Perform the following steps to change the data protection mode of a primary database:


Step 1   Select a data protection mode that meets your availability, performance and data protection requirements.

See Section 5.1 for a description of the available modes.

Step 2   Verify that redo transport is configured to at least one standby database

The value of the LOG_ARCHIVE_DEST_n database initialization parameter that corresponds to the standby database must include the redo transport attributes listed in Table 5-1 for the data protection mode that you are moving to.

If the primary database has more than one standby database, only one of those standby databases must use the redo transport settings listed in Table 5-1.

The standby database must also have a standby redo log.

See Chapter 6, "Redo Transport Services" for more information about configuring redo transport and standby redo logs.

Table 5-1 Required Redo Transport Attributes for Data Protection Modes

Maximum Availability Maximum Performance Maximum Protection

AFFIRM

NOAFFIRM

AFFIRM

SYNC

ASYNC

SYNC

DB_UNIQUE_NAME

DB_UNIQUE_NAME

DB_UNIQUE_NAME


Step 3   Verify that the DB_UNIQUE_NAME database initialization parameter has been set to a unique name on the primary and standby database.

For example, if the DB_UNIQUE_NAME parameter has not been defined on either database, the following SQL statements might be used to assign a unique name to each database.

Execute this SQL statement on the primary database:

SQL> ALTER SYSTEM SET DB_UNIQUE_NAME='CHICAGO' SCOPE=SPFILE;

Execute this SQL statement on the standby database:

SQL> ALTER SYSTEM SET DB_UNIQUE_NAME='BOSTON' SCOPE=SPFILE;

Step 4   Verify that the LOG_ARCHIVE_CONFIG database initialization parameter has been defined on the primary and standby database and that its value includes a DG_CONFIG list that includes the DB_UNIQUE_NAME of the primary and standby database.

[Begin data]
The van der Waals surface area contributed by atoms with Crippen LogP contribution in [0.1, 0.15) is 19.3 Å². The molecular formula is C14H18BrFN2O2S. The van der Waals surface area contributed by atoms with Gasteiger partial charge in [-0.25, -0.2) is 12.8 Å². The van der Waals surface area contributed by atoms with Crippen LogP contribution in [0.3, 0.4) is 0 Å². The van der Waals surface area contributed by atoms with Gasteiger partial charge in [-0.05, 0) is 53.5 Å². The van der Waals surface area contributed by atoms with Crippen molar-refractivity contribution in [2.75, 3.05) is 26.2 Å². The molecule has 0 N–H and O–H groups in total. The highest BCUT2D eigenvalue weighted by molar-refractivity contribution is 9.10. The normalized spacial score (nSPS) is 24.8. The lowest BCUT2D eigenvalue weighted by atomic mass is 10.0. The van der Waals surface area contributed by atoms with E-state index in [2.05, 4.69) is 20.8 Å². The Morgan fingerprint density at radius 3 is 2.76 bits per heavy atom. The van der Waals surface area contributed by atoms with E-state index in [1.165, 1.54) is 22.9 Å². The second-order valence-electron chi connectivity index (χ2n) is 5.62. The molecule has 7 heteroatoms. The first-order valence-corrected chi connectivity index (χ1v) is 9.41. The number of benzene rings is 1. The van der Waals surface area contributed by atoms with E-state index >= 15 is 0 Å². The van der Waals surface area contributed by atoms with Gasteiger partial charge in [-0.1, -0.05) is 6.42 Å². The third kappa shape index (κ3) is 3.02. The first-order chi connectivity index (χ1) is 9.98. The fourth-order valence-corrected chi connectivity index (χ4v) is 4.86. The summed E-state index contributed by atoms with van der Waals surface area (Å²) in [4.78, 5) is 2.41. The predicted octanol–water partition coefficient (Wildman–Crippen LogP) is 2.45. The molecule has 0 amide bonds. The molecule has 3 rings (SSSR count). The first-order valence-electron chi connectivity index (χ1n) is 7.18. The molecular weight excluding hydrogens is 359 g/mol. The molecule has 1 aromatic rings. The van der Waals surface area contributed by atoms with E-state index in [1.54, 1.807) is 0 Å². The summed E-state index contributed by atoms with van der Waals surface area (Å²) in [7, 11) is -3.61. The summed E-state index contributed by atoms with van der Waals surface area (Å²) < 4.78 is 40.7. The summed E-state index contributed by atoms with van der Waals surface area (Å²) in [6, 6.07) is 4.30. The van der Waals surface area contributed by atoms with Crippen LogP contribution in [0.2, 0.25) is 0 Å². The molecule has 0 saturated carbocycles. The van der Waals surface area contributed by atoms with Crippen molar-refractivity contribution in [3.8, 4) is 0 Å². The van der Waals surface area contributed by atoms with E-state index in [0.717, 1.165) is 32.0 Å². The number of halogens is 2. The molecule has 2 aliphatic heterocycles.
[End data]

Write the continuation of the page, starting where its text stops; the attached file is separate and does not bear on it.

For example, if the LOG_ARCHIVE_CONFIG parameter has not been defined on either database, the following SQL statement could be executed on each database to configure the LOG_ARCHIVE_CONFIG parameter:

SQL> ALTER SYSTEM SET
  2> LOG_ARCHIVE_CONFIG='DG_CONFIG=(CHICAGO,BOSTON)';

Step 5   Shut down the primary database and restart it in mounted mode if the protection mode is being set to Maximum Protection or being changed from Maximum Performance to Maximum Availability. If the primary database is an Oracle Real Applications Cluster, shut down all of the instances and then start and mount a single instance.

For example:

SQL> SHUTDOWN IMMEDIATE;
SQL> STARTUP MOUNT;

Step 6   Set the data protection mode.

Execute the following SQL statement on the primary database:

SQL> ALTER DATABASE 
  2> SET STANDBY DATABASE TO MAXIMIZE {AVAILABILITY | PERFORMANCE | PROTECTION};

If the primary database is an Oracle Real Applications Cluster, any instances stopped in Step 5 can now be restarted.

Step 7   Open the primary database.

If the database was restarted in Step 5, open the database:

SQL> ALTER DATABASE OPEN;

Step 8   Confirm that the primary database is operating in the new protection mode.

Perform the following query on the primary database to confirm that it is operating in the new protection mode:

SQL> SELECT PROTECTION_MODE FROM V$DATABASE;